Asia rings in Year of the Sheep with fireworks, festivities
BEIJING, China – Fireworks illuminated the skies across China as millions around Asia ushered in the Year of the Sheep Thursday, February 19, kicking off festivities with an annual televised gala that got a thumbs down on social media for heavy Communist Party preaching against corruption.
China officially counts the New Year as starting from January 1 but culturally its citizens place greater importance on the lunar computation of days, reflecting centuries of traditional practice.
Ahead of the festivities, President Xi Jinping proffered a Lunar New Year's greeting to a gathering of more than 2,000 people inside Beijing's ornate Great Hall of the People.
"We are proud of our great country and we are proud of our great people," he said in the speech on Tuesday, which was also attended by other top leaders, including Premier Li Keqiang.
Wednesday night, February 18, or lunar New year's eve, was marked by loud booms as people shot off firecrackers in various parts of the country, filling the air with the pungent smell of explosives.
Indoors, hundreds of millions of Chinese tuned in for the annual televised Spring festival gala, which lasts for about 4 hours and is broadcast nationwide, featuring singing, dancing, skits and comedy performances.
Social media users, however, complained Thursday that the show was ruined by Communist Party sermons against corruption, which has been the pet policy of Xi since becoming head of the party.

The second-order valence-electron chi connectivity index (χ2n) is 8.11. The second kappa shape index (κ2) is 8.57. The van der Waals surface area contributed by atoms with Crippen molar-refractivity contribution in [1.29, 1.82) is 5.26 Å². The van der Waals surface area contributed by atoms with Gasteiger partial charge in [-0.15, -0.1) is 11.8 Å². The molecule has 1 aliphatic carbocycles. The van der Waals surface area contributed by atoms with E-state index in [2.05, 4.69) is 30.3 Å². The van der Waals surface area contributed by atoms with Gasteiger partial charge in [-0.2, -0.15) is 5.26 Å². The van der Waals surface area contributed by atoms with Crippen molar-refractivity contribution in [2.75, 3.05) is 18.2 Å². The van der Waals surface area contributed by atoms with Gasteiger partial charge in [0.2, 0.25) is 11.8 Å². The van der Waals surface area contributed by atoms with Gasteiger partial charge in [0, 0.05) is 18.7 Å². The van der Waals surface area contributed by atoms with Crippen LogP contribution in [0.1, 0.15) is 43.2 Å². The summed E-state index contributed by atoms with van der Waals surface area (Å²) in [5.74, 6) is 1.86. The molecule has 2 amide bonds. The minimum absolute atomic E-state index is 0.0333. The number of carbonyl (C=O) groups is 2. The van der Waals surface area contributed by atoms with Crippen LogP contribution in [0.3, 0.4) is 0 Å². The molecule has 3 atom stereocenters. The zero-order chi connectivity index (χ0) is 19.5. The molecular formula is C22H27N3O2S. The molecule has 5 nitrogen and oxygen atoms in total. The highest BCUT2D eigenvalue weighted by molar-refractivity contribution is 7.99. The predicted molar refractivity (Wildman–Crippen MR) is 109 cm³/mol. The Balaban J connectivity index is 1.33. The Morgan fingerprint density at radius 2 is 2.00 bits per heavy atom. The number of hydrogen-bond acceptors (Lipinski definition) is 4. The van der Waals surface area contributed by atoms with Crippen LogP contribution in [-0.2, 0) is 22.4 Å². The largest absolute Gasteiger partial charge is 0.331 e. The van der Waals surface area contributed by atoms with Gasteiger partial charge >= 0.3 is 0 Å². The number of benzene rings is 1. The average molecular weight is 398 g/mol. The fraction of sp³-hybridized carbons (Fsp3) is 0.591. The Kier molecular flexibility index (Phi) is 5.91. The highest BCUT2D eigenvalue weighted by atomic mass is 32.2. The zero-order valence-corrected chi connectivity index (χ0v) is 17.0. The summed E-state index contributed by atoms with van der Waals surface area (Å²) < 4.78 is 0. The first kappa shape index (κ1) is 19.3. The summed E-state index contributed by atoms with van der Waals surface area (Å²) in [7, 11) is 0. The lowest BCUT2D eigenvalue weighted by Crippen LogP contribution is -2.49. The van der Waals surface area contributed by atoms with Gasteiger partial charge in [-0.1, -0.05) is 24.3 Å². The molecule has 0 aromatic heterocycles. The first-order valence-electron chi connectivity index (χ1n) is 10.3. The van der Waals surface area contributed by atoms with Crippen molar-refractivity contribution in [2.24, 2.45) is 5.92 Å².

The performance included comic dialogues criticizing the endemic culture of bribe-taking.
"It was the most disgusting Spring Festival gala," read a post on microblog Sina Weibo, a Chinese version of Twitter. "It was just for the state leaders, not for common people."
"The gala is a political performance, the so-called anti-corruption-themed performances are for licking the shoes" of state leaders, another user said.
The day varies annually due to the nature of the lunar calendar which follows the cycles of the moon. It was celebrated last year on January 31, which marked the Year of the Horse.
Traditional astrology in China attaches different animal signs to each lunar year in a cycle of 12 years.
Lunar New Year is also celebrated in other parts of Asia, including Hong Kong, Taiwan, North and South Korea, Mongolia and among ethnic Chinese communities in Southeast Asia.
Fortune tellers in Hong Kong said that the Year of the Sheep should be calmer in general than the previous Year of the Horse, which was characterized by catastrophic international air accidents, brutal terror attacks, global political upheaval, a resurgent Ebola virus and war.
In Taiwan, President Ma Ying-jeou prayed for "safety, health and happiness for the country" in the coming year while attending a religious ceremony in New Taipei city late Wednesday. – Rappler.com